People Skills: The legal secretary is often the initial go-between for attorneys, legal staff and their clients, making appointments and greeting clients who come in. A friendly, professional demeanor when dealing with guests or colleagues is essential. Legal issues can also be stressful for clients and legal staff alike, so a calm “bedside manner” can be a very helpful asset in this role.
Technology Skills: Being up-to-date on standard administrative tools like word processing, email clients, presentation software/apps, productivity apps, and digital filing systems is a must for legal secretaries. There will likely be paper-based filing for certain things (especially confidential information), but as the world becomes more digital in general, legal secretaries should be well-versed and adaptable when it comes to using technology in their everyday work.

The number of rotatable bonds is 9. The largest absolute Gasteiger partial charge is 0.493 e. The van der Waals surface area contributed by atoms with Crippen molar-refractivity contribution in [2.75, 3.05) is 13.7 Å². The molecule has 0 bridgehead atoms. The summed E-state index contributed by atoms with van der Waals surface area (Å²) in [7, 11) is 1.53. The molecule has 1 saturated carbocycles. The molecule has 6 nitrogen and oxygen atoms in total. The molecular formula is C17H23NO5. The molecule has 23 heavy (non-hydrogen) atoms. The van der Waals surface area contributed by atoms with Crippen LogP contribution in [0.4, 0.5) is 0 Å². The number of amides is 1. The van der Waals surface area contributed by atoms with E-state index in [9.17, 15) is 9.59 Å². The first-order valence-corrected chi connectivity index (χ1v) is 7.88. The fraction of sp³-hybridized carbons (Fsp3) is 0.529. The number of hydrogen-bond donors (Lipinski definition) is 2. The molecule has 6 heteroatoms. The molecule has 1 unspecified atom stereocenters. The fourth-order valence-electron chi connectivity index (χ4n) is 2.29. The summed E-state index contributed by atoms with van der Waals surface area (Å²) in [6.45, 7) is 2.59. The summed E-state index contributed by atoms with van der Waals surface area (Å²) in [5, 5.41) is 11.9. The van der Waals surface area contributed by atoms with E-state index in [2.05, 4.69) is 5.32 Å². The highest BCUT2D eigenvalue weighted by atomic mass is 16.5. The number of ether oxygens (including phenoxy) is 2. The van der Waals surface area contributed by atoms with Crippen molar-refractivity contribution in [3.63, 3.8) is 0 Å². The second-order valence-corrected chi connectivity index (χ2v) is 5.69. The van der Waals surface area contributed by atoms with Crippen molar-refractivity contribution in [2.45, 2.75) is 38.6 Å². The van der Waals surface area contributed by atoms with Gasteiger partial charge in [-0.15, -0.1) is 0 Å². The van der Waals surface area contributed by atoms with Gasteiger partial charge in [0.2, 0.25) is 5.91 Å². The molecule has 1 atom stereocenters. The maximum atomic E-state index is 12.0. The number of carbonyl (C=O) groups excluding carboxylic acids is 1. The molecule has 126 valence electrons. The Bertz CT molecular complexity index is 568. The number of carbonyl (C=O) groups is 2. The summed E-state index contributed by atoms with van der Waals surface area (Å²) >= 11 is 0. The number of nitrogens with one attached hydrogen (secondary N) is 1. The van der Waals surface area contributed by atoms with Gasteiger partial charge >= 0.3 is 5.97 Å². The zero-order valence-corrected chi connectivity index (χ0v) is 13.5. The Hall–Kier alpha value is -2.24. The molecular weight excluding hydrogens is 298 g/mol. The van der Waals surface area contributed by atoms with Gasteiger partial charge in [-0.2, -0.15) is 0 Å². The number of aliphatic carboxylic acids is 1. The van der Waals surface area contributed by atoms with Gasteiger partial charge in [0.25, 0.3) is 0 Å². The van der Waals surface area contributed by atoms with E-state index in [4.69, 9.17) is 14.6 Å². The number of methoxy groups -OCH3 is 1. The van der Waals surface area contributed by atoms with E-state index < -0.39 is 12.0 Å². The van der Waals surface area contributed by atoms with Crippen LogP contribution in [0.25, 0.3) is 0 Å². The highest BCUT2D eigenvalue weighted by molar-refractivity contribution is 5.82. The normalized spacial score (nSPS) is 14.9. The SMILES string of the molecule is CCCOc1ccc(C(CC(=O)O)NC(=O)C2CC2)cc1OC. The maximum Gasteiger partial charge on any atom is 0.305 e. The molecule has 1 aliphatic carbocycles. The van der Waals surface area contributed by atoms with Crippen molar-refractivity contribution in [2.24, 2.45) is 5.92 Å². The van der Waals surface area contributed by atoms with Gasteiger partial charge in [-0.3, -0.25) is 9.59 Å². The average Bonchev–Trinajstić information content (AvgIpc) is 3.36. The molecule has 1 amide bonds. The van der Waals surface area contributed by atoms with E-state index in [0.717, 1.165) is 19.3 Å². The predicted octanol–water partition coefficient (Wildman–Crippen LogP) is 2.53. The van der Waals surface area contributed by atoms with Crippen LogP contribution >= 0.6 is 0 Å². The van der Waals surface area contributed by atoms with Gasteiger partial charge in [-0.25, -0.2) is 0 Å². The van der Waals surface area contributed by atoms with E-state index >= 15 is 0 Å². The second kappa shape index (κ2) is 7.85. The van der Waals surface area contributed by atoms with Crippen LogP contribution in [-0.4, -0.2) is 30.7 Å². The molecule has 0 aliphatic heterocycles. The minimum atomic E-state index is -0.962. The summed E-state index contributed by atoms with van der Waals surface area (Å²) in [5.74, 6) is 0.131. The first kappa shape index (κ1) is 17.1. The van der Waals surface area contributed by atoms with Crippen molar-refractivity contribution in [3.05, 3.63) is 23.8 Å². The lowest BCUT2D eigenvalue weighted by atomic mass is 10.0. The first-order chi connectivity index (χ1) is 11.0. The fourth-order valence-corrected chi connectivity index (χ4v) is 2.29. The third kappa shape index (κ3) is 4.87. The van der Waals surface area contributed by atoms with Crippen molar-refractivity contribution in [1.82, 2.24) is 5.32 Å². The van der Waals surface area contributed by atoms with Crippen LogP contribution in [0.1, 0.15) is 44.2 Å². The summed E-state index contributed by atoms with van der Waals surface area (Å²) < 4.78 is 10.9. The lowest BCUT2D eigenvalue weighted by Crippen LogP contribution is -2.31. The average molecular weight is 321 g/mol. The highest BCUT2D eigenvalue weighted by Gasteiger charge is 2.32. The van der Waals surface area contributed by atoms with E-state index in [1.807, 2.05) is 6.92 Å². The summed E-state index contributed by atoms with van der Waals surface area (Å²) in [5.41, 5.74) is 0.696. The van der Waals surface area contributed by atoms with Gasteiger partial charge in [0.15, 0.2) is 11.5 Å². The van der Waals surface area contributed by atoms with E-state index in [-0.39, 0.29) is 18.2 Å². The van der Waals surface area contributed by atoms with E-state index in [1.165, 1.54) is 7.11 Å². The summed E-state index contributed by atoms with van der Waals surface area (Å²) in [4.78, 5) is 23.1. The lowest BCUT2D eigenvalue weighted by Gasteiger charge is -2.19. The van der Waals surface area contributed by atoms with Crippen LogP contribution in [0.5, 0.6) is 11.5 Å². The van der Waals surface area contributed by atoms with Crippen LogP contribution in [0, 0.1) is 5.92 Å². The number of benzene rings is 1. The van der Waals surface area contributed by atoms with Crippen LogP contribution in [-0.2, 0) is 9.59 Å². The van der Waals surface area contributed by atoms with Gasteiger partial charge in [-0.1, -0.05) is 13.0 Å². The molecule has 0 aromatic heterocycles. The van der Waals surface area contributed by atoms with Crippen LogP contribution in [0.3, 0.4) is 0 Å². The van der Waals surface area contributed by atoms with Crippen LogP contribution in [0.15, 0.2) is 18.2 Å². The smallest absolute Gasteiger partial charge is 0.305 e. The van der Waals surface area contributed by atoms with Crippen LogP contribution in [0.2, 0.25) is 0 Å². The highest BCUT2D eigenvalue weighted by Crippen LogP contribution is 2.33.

Communication Skills: Clear, solid written and verbal communication skills are a cornerstone for legal assistants—especially for legal correspondence and documents. Details are important always, but in legal matters they can mean everything. Legal secretaries may also work on proofreading or editing legal documents for attorneys, so having a critical, knowledgeable eye for language and grammar is important.
Teamwork: Everyone who works on a case is part of the team—from the attorney to the secretary to the paralegals and research assistants. Everyone has a common goal of providing the best possible legal work and representation, so there’s little room for diva behavior. Legal secretaries should be adept at working with different kinds of people to make sure projects and cases are being worked on with maximum efficiency and minimum drama.